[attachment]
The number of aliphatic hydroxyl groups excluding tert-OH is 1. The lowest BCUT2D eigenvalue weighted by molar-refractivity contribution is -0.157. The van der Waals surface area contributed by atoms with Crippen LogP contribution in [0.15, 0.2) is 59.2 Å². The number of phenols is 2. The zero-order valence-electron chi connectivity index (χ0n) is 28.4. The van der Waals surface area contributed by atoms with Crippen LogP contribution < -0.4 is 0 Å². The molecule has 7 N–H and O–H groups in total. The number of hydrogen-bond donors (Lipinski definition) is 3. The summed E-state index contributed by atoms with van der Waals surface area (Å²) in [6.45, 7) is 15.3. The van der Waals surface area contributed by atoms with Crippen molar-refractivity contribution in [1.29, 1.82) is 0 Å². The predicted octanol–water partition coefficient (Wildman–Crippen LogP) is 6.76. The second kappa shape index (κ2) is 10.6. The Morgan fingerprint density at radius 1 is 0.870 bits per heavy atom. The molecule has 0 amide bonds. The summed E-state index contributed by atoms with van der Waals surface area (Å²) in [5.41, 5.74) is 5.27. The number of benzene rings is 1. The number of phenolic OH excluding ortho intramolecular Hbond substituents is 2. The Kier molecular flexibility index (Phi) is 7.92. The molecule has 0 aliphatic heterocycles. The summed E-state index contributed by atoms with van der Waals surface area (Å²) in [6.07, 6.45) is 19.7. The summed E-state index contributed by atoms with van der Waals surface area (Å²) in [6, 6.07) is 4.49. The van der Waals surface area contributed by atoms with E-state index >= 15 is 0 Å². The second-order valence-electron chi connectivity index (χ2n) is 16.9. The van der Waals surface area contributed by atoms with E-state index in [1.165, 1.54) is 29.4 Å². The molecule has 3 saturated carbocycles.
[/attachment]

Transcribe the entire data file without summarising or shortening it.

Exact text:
The number of aliphatic hydroxyl groups excluding tert-OH is 1. The lowest BCUT2D eigenvalue weighted by molar-refractivity contribution is -0.157. The van der Waals surface area contributed by atoms with Crippen LogP contribution in [0.15, 0.2) is 59.2 Å². The number of phenols is 2. The zero-order valence-electron chi connectivity index (χ0n) is 28.4. The van der Waals surface area contributed by atoms with Crippen LogP contribution < -0.4 is 0 Å². The molecule has 7 N–H and O–H groups in total. The number of hydrogen-bond donors (Lipinski definition) is 3. The summed E-state index contributed by atoms with van der Waals surface area (Å²) in [6.45, 7) is 15.3. The van der Waals surface area contributed by atoms with Crippen molar-refractivity contribution in [1.29, 1.82) is 0 Å². The predicted octanol–water partition coefficient (Wildman–Crippen LogP) is 6.76. The second kappa shape index (κ2) is 10.6. The Morgan fingerprint density at radius 1 is 0.870 bits per heavy atom. The molecule has 0 amide bonds. The summed E-state index contributed by atoms with van der Waals surface area (Å²) in [5.41, 5.74) is 5.27. The number of benzene rings is 1. The number of phenolic OH excluding ortho intramolecular Hbond substituents is 2. The Kier molecular flexibility index (Phi) is 7.92. The molecule has 0 aliphatic heterocycles. The summed E-state index contributed by atoms with van der Waals surface area (Å²) in [6.07, 6.45) is 19.7. The summed E-state index contributed by atoms with van der Waals surface area (Å²) in [6, 6.07) is 4.49. The van der Waals surface area contributed by atoms with E-state index >= 15 is 0 Å². The second-order valence-electron chi connectivity index (χ2n) is 16.9. The van der Waals surface area contributed by atoms with E-state index in [1.165, 1.54) is 29.4 Å². The molecule has 3 saturated carbocycles.